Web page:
Hirsi Magan Isse
هيرسي ماجان عيسى
|Died||2008 (aged 72–73)|
London, United Kingdom
Hirsi Magan Isse (Somali: Xirsi Magan Ciise, Arabic: هيرسي ماجان عيسى; 1935 — 2008), commonly known as Hirsi Magan, was a scholar and a leading figure of the Somali revolution. Part of Somalia's political elite, he was a leader in the Somali Salvation Democratic Front (SSDF), one of the earliest and most influential factions in the Somali Civil War that broke out in 1991.
Magan Isse married four times and had five daughters and one son. He had two daughters with his first wife. His second marriage produced son Mahad, daughter Ayaan, and daughter Haweya. Haweya died in 1998. He also had a daughter in his third marriage. He later remarried his first wife, who he had divorced shortly after he married his second wife.
Magan Isse studied in Italy and in the United States at Columbia University, New York, where he obtained a degree in anthropology. As a trained linguist and anthropologist, he is known as a champion of Osmanya, the Somali writing script invented by Osman Yusuf Kenadid, unlike the former head of state, Siad Barre, who made Shire Jama Ahmed's modified Latin script the national standard in Somalia in 1973
Political and military career
After the assassination of president Abdirashid Ali Shermarke and Siad Barre coming to power in October, 1969, Magan Isse was considered dangerous to the new leadership and was imprisoned from 1972 to October 1975.
In 1976, Magan Isse escaped from prison and fled from Somalia to Saudi Arabia. Barre banned all political parties with the exception of the Somali Revolutionary Socialist Party (SRSF) the same year and the SODAF (a forerunner of the SSDF) was founded in exile in Rome. The following year, Magan Isse moved to Ethiopia, where he witnessed the year-long Ogaden War. It was also the period of the Red Terror of the Derg, and its victims included the Western Somali Liberation Front, an Ogaden-based Somali rebel outfit. For security purposes, Magan Isse opted to relocate his family to a suburb in Nairobi, while he continued to live in Somalia and Ethiopia most of the time.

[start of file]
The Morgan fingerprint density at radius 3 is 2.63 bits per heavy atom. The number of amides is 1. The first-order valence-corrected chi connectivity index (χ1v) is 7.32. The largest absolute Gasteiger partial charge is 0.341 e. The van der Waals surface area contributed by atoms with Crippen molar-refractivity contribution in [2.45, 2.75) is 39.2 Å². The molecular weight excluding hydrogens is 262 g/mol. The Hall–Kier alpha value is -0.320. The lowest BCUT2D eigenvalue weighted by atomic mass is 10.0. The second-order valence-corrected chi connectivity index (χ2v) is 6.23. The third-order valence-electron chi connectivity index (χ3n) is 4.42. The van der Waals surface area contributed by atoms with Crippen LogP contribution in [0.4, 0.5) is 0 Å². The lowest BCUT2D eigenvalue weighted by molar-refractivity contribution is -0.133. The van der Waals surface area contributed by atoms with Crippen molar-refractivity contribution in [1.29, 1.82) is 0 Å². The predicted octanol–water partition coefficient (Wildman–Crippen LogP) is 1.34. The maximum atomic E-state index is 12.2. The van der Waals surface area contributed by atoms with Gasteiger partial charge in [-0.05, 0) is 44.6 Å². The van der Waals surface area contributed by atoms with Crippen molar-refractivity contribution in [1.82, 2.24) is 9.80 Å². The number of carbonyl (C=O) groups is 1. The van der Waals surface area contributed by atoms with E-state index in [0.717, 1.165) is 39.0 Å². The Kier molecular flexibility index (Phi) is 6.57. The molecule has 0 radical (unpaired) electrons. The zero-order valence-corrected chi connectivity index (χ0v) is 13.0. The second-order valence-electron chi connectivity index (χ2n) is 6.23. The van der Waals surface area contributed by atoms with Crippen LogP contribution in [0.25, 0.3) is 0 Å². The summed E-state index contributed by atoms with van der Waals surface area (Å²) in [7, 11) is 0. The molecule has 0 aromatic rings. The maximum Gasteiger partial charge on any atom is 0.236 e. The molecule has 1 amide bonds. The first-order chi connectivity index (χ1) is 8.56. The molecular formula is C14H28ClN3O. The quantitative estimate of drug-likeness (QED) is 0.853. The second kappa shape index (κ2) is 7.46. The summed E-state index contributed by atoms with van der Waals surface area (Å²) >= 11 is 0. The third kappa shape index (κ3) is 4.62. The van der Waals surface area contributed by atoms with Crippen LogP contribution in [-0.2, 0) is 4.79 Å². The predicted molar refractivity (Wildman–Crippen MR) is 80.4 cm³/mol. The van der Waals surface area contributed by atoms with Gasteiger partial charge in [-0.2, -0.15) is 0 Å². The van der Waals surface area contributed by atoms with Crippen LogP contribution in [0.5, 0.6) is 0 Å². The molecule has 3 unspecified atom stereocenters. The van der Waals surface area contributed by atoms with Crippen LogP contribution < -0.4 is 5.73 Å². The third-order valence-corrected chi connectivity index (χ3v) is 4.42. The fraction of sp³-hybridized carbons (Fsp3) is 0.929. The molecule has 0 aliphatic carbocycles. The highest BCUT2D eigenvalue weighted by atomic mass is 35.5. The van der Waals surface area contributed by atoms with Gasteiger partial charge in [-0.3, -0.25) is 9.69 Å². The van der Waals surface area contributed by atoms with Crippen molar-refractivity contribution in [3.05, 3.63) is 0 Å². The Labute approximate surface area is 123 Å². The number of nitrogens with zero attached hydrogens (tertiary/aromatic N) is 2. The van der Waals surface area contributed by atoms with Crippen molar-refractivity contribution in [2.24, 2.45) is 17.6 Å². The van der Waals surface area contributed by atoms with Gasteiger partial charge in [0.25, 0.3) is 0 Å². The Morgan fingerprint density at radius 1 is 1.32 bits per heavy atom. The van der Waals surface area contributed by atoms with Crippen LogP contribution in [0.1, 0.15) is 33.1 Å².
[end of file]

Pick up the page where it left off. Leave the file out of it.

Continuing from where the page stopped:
In the summer of 1982, the SSDF played a key role in the second armed conflict between Somalia and Ethiopia. The SSDF, supported by the Derg leader Mengistu's air force, waged a low intensity guerrilla war against the Somali army. Magan Isse became a well-known figure in Somalia at the time as director and presenter of Radio Kulmis (meaning "Unity" in Somali), which aired anti-Barré programs from Addis Abeba, Ethiopia).
In 1988, Magan Isse and Mohamed Haji Aden headed an insurrection near Eyl in the Nugaal region, part of Puntland, mainly inhabited by Majeerteen of the Issa Mahamoud sub-clans. This insurrection of the SSDF, which started in the southern part of Nugaal and Bari and the western part of Mudug, eventually led to the autonomy of the province of Puntland in 1998. In the 1990s the SSDF switched sides from the SNM of Somaliland to its former adversary, Mohammed Said Hersi Morgan, former minister of defense of the government of Siad Barré. After the fall of Barré, he was the head of the Somali National Front (SNF). With the SNF the SSDF tried in vain to capture the region around Kismayo.
- Sniderman, Paul M.; Hagendoorn, Louk; Hagendoorn, A. (2007). When Ways of Life Collide: Multiculturalism and Its Discontents in the Netherlands. ISBN 0691129061.
- "'Ik begrijp dat de minister zo heeft gehandeld' - Binnenland - Voor nieuws, achtergronden en columns". De Volkskrant (in Dutch). Retrieved 2017-10-25.
- On the Osmanya script (interview with Michael Everson) 
- Somalia: Meeting with Ayan Hirsi Ali
- The Guardian, May 17, 2005;
- New York Times, April 3, 2005,
- Somalia Tribal Study, 2005, p. 14 (on the structure of the clan of Hirsi Magan Isse)
- Programs by Xirsi Magan on Radio Kulmis, 1979-1981 (3rd column, 6th from the top)
- Telephone conversation between Hirsi Magan Isse and his daughter in "Levy and Sadeghi" (Dutch television program), September 2002 
- Ending the conflict in the Somali inhabited territories of Horn of Africa, column by Samtalis Hussein Haille, 2002